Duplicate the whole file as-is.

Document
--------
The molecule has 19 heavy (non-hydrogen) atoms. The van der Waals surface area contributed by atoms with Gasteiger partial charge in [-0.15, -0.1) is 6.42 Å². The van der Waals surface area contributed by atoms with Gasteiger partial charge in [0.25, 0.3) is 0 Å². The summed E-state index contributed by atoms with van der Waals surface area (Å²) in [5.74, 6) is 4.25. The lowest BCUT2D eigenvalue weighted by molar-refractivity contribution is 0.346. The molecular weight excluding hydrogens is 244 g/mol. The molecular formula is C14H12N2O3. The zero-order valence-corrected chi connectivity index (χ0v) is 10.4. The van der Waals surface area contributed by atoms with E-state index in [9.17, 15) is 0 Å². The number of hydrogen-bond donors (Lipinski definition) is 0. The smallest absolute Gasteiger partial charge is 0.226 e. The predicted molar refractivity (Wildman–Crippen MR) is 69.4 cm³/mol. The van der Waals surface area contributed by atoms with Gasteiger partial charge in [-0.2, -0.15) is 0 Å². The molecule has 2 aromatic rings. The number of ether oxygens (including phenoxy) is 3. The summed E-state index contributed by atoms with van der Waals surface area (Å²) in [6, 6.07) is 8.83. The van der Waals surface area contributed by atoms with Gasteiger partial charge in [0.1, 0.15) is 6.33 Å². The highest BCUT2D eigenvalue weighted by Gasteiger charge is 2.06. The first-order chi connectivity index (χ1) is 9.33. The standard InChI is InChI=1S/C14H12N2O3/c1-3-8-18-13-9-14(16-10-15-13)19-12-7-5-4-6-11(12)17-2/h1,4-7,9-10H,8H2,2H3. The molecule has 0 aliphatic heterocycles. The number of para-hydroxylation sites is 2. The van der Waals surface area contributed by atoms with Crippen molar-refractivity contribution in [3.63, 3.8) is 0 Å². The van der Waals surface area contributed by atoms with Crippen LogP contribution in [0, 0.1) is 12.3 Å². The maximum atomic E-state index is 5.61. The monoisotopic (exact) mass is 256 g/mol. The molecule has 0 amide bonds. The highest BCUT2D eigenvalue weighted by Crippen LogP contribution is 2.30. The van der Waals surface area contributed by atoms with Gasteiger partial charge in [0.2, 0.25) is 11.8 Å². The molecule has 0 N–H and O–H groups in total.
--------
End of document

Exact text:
The molecule has 19 heavy (non-hydrogen) atoms. The van der Waals surface area contributed by atoms with Gasteiger partial charge in [-0.15, -0.1) is 6.42 Å². The van der Waals surface area contributed by atoms with Gasteiger partial charge in [0.25, 0.3) is 0 Å². The summed E-state index contributed by atoms with van der Waals surface area (Å²) in [5.74, 6) is 4.25. The lowest BCUT2D eigenvalue weighted by molar-refractivity contribution is 0.346. The molecular weight excluding hydrogens is 244 g/mol. The molecular formula is C14H12N2O3. The zero-order valence-corrected chi connectivity index (χ0v) is 10.4. The van der Waals surface area contributed by atoms with E-state index in [9.17, 15) is 0 Å². The number of hydrogen-bond donors (Lipinski definition) is 0. The smallest absolute Gasteiger partial charge is 0.226 e. The predicted molar refractivity (Wildman–Crippen MR) is 69.4 cm³/mol. The van der Waals surface area contributed by atoms with Gasteiger partial charge in [-0.2, -0.15) is 0 Å². The molecule has 2 aromatic rings. The number of ether oxygens (including phenoxy) is 3. The summed E-state index contributed by atoms with van der Waals surface area (Å²) in [6, 6.07) is 8.83. The van der Waals surface area contributed by atoms with Gasteiger partial charge in [0.1, 0.15) is 6.33 Å². The highest BCUT2D eigenvalue weighted by Gasteiger charge is 2.06. The first-order chi connectivity index (χ1) is 9.33. The standard InChI is InChI=1S/C14H12N2O3/c1-3-8-18-13-9-14(16-10-15-13)19-12-7-5-4-6-11(12)17-2/h1,4-7,9-10H,8H2,2H3. The molecule has 0 aliphatic heterocycles. The number of para-hydroxylation sites is 2. The van der Waals surface area contributed by atoms with Crippen molar-refractivity contribution in [3.63, 3.8) is 0 Å². The van der Waals surface area contributed by atoms with Crippen LogP contribution in [0, 0.1) is 12.3 Å². The maximum atomic E-state index is 5.61. The monoisotopic (exact) mass is 256 g/mol. The molecule has 0 amide bonds. The highest BCUT2D eigenvalue weighted by Crippen LogP contribution is 2.30. The van der Waals surface area contributed by atoms with Gasteiger partial charge in [0.2, 0.25) is 11.8 Å². The molecule has 0 N–H and O–H groups in total.